Creating and maintaining bonsai trees has relatively little to do with wiring, carving, re-potting or pruning. The key to creating bonsai trees long term is in GROWING. Everything we do takes away from our tree. Sure we have to steer our plants in the right direction which is where our techniques come in but the real magic only comes from the plant and it’s positive response in relation to our request. Much like the teacher guiding his student I outlined above. The skill in creating bonsai comes from understanding how to encourage and manipulate a plants impulsion to grow whilst not impeding or slowing down it’s forward progress. As it turns out a ‘bonsai master’ is the guy who teaches the tree how to become beautiful. Old bonsai trees display the skill of their masters in managing their growth. To the inexperienced eye a tree can look stunning but to those who really know their stuff the same tree is like a naked photo, there really in nowhere to hide for good or bad. I see a lot of people putting those naked images online. Their presentations are offensive and they should be mortally embarrassed but the cloak of ignorance is a powerful thing.
If we are going to create beautiful bonsai we have to learn how to begin adding to a tree rather than just focusing on what we take away, we are going to have to learn how to GROW bonsai. One of the most significant lessons I learned came from Marco Invernizzi many years ago. At the time there was a silly notion going around that a ‘true’ bonsai artist ought to be able to make a beautiful bonsai tree from pretty much anything. We were at a workshop with Marco at the local bonsai club and the material that had been bought in by most of the participants was shocking. Our Italian friend does great work but even his master, The Magician, Mr Kimura would not have been able to conjure up bonsai trees from the assemblage of fetid road kill on offer.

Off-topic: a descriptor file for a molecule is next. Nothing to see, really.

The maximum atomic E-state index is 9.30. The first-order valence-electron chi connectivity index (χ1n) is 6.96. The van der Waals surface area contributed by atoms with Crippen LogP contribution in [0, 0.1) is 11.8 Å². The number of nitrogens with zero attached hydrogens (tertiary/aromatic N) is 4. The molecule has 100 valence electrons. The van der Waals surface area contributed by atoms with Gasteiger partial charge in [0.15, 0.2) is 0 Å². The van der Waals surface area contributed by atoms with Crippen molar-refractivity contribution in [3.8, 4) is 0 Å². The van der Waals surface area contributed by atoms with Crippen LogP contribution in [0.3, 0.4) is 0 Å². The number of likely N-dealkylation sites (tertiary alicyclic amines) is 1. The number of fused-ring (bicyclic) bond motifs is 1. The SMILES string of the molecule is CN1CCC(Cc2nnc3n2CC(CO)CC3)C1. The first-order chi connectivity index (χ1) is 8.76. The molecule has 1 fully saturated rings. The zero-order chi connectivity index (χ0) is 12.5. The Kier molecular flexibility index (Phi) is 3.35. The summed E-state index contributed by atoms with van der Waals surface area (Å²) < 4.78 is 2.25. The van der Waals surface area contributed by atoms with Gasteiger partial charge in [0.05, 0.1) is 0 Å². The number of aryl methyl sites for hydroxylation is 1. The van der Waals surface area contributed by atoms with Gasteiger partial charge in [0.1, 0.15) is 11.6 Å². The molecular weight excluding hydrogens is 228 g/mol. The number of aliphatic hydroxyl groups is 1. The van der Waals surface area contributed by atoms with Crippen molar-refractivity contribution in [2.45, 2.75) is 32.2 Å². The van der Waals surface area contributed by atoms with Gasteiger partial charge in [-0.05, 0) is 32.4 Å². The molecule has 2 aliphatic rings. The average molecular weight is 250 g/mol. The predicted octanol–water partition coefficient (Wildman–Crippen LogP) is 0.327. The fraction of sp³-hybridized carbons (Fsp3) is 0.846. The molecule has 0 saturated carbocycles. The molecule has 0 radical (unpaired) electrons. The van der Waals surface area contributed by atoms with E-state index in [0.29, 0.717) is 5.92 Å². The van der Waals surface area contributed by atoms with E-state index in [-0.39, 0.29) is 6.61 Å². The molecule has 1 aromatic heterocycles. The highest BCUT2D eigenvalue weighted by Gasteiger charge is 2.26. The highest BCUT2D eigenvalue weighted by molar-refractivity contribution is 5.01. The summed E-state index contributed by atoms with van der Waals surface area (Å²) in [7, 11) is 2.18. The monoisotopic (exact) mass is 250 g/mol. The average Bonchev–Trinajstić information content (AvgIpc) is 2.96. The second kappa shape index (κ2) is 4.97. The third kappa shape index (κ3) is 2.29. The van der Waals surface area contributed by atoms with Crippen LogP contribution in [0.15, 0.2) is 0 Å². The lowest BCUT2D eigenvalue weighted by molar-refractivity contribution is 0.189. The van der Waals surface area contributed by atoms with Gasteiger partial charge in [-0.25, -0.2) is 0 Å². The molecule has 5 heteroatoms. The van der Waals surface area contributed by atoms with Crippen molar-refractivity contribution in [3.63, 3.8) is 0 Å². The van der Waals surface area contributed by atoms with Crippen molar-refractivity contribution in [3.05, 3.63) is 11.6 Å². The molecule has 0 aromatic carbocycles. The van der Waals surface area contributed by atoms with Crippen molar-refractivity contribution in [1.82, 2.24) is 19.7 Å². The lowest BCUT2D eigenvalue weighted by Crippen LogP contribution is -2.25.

Being a true professional Marco proceeded to talk to us all about how to prepare raw material for styling. A process that can take years to complete in order to create the right type of foliage and structure in the right place alongside maximum strength and health supported by the right kind of root system. This is a skilled process that takes a long time and significant experience to learn and understand. If completed properly the first styling of a tree can create the appearance of an aged bonsai. Just going to a nursery, buying an untrained tree, chopping the shit out of it and giving it a scruffy wire before bending it into a contrived shape is NOT bonsai, it’s ugly and disrespectful of the nature bonsai is supposed to substantiate. Sure we all have to practice but PLEASE, do that in private, keep it to yourself for the first ten years.
So, having got all that off my chest let’s get to the point. For many years I have been expounding the virtues of developing bonsai trees in large pots, in particular tall narrow commercial horticultural style pots (Ercole Air pots are a good option too). Over more than twenty years I have developed trees and restored old suffering bonsai in such containers. It’s possible to grow and develop bonsai up to ten times faster than in bonsai pots whilst maintaining control of what’s going on in a way that’s difficult to achieve growing in the ground. Remember, bonsai trees go into bonsai pots. A plant in a bonsai pot is NOT a bonsai tree. This story is about a Chinese elm.